Authorities on Friday reported 45 new coronavirus cases, marking the biggest daily jump in the country, bringing the total cases in the country to 509.

Medical specialists in protective suits collect blood samples for a COVID-19 rapid test from people who recently returned from Da Nang City on July 31, 2020 in Hanoi, Vietnam [Linh Pham/Getty Images]

07:43 GMT – Russia’s case tally nears 840,000
Russia has reported 5,482 new cases, pushing its national tally to 839,981, the world’s fourth-largest caseload.
Officials said 161 people had died in the last 24 hours, bringing the official death toll to 13,963. 
07:12 GMT – France sees record 13.8 percent GDP plunge in second quarter
France’s economy has contracted by a record 13.8 percent in the second quarter under the effect of coronavirus lockdowns, the national statistics institute INSEE said.  
The seasonally-adjusted quarter-on-quarter drop in gross domestic product (GDP) was better than forecast but worse than the performance of most of its eurozone peers.  
“GDP’s negative developments in first half of 2020 is linked to the shut-down of ‘non-essential’ activities in the context of the implementation of the lockdown between mid-March and the beginning of May,” INSEE said in a statement.
INSEE also updated the figure for the first quarter to a 5.9 percent contraction, from the 5.3 percent it had previously estimated.  
The second quarter figure means the French economy has been shrinking for three consecutive quarters and continues to be in recession. 

People, wearing protective face masks, walk in a street in Paris as France enforces mask-wearing in enclosed public spaces as part of efforts to curb a resurgence of the coronavirus disease (COVID-19) across the country [Gonzalo Fuentes/Reuters]  

07:03 GMT – Germany reports 870 new cases
Germany has reported 870 new cases, according to a tally from the Robert Koch Institute for infectious diseases.
That brought the total number to 208,698 while 9,141 deaths have been recorded. 
06:55 GMT – Fiji records first COVID-19 death
Fiji has announced its first coronavirus death but health officials assured people in the Pacific island nation that it is not the precursor to a major outbreak.
Health Minister Ifereimi Waqainabete said the victim was a 66-year-old man who tested positive after returning from India, where he had undergone surgery for a long-standing heart condition.  
“Sadly, despite the best efforts of our health-care professionals, this gentleman passed away yesterday in the isolation ward at Lautoka hospital due to complications from COVID-19,” Waqainabete told reporters.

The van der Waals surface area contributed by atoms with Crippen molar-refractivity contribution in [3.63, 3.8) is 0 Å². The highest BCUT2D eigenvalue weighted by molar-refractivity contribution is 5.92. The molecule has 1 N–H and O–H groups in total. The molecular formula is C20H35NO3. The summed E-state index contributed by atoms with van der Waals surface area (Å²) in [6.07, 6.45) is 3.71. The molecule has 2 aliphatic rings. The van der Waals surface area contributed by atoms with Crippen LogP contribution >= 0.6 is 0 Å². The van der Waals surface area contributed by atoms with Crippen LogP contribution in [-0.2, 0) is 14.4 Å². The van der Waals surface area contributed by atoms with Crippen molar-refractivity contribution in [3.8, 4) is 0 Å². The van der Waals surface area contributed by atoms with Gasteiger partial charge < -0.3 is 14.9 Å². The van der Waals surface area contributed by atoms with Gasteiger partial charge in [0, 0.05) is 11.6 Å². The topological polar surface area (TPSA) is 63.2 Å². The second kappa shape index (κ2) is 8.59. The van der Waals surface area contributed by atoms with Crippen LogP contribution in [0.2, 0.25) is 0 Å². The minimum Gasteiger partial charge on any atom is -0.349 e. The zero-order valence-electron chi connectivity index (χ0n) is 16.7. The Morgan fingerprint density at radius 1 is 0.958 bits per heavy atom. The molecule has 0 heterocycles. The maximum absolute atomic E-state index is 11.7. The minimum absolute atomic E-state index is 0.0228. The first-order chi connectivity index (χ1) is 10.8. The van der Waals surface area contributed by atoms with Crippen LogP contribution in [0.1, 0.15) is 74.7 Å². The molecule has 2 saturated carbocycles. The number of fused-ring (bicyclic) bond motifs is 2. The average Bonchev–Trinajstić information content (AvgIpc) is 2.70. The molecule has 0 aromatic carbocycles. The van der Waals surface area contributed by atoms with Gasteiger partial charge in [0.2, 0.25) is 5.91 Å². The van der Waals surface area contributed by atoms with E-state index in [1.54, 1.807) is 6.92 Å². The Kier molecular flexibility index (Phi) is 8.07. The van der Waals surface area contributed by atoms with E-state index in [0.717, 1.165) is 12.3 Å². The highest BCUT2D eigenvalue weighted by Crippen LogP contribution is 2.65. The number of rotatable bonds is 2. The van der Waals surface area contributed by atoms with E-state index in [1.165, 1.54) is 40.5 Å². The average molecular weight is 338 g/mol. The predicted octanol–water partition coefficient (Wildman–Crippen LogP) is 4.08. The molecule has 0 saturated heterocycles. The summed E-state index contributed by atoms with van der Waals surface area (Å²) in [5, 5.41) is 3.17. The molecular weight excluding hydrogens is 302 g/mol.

He said the man was one of nine active cases who had been held in quarantine since they were repatriated from India on July 1.
Before then, Fiji had enjoyed a spell of four weeks virus-free, after the 18 cases it had previously recorded all recovered. 

In Africa, fashion designers are injecting style into face masks. pic.twitter.com/kSgJgbky4E
— Al Jazeera English (@AJEnglish) July 31, 2020
06:40 GMT – UK tightens lockdown in northern England
The UK has imposed a tougher lockdown in swaths of northern England after a rise in the rate of coronavirus transmission, raising concerns that a second wave of the deadly virus could sow yet more turmoil.
About four million people were ordered not to mix with other households in Greater Manchester, the biggest city in northern England, parts of West Yorkshire and East Lancashire, though they can still go to the pub and to work.
The measures come after Britain reported its highest number of new infections in more than a month.
06:15 GMT – KLM says 1,500 new job cuts will bring total reduction to 20 percent
KLM, the Dutch arm of Air France-KLM, says it will cut 1,500 additional jobs as part of restructuring in which it needs to cut emissions by 50 percent by 2030 as well as prepare for recovering traffic after the coronavirus outbreak.
Parent company Air France-KLM on Thursday reported a 1.55 billion euro ($1.8bn) operating loss for the second quarter, with traffic down 95 percent from a year earlier.
KLM said the new cuts would mean its workforce, 33,000 before the pandemic, would be reduced by 20 percent in all by 2022. It did not rule out further cuts. 
06:04 GMT – India’s cases rise by a daily record of 55,078 
India has reported another record surge in daily infections, taking the total to 1.64 million, as the government further eases virus curbs in a bid to resuscitate the economy, while also trying to increase testing.
Infections jumped by 55,078 in the past 24 hours, while the death toll rose by 779 to 35,747, the Ministry of Health and Family Welfare said on its website.
The ministry also said it aimed to raise the country’s capacity to one million coronavirus tests a day in the medium term, from a record 600,000 on Friday.
The federal government this week announced the reopening of yoga institutes and gymnasiums, and removed restrictions on the movement of people and goods.
Hello, this is Farah Najjar taking over from my colleague Zaheena Rasheed.
04:51 GMT – Southeast Asia poverty to surge in ‘socio-economic crisis’
Southeast Asia is on the brink of a “socio-economic crisis” caused by the COVID-19 pandemic that could reverse decades of poverty reduction, the United Nations has warned.
“The crisis threatens to destroy the livelihoods of Southeast Asia’s 218 million informal workers,” a UN policy brief released on Thursday said. “Without alternative income, formal social protection systems or savings to buffer these shocks, workers and their families will be pushed into poverty, reversing decades of poverty reduction.”